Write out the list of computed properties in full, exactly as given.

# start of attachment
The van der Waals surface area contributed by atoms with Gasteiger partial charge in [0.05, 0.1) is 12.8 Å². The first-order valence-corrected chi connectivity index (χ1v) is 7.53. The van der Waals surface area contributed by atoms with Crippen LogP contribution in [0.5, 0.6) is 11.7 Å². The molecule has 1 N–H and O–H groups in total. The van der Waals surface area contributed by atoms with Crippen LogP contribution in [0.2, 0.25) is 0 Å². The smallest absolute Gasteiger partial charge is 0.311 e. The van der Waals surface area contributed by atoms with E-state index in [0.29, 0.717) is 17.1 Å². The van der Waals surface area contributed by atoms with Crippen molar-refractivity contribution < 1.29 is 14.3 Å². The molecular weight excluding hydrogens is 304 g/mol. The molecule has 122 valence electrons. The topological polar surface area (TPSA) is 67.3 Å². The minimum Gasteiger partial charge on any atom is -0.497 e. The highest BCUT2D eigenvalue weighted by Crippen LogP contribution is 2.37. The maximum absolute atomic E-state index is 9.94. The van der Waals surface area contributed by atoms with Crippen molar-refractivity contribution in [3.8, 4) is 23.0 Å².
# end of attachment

The van der Waals surface area contributed by atoms with Gasteiger partial charge in [0.05, 0.1) is 12.8 Å². The first-order valence-corrected chi connectivity index (χ1v) is 7.53. The van der Waals surface area contributed by atoms with Crippen LogP contribution in [0.5, 0.6) is 11.7 Å². The molecule has 1 N–H and O–H groups in total. The van der Waals surface area contributed by atoms with Crippen LogP contribution in [0.2, 0.25) is 0 Å². The smallest absolute Gasteiger partial charge is 0.311 e. The van der Waals surface area contributed by atoms with E-state index in [0.29, 0.717) is 17.1 Å². The van der Waals surface area contributed by atoms with Crippen molar-refractivity contribution < 1.29 is 14.3 Å². The molecular weight excluding hydrogens is 304 g/mol. The molecule has 122 valence electrons. The topological polar surface area (TPSA) is 67.3 Å². The minimum Gasteiger partial charge on any atom is -0.497 e. The highest BCUT2D eigenvalue weighted by Crippen LogP contribution is 2.37. The maximum absolute atomic E-state index is 9.94. The van der Waals surface area contributed by atoms with Crippen molar-refractivity contribution in [3.8, 4) is 23.0 Å².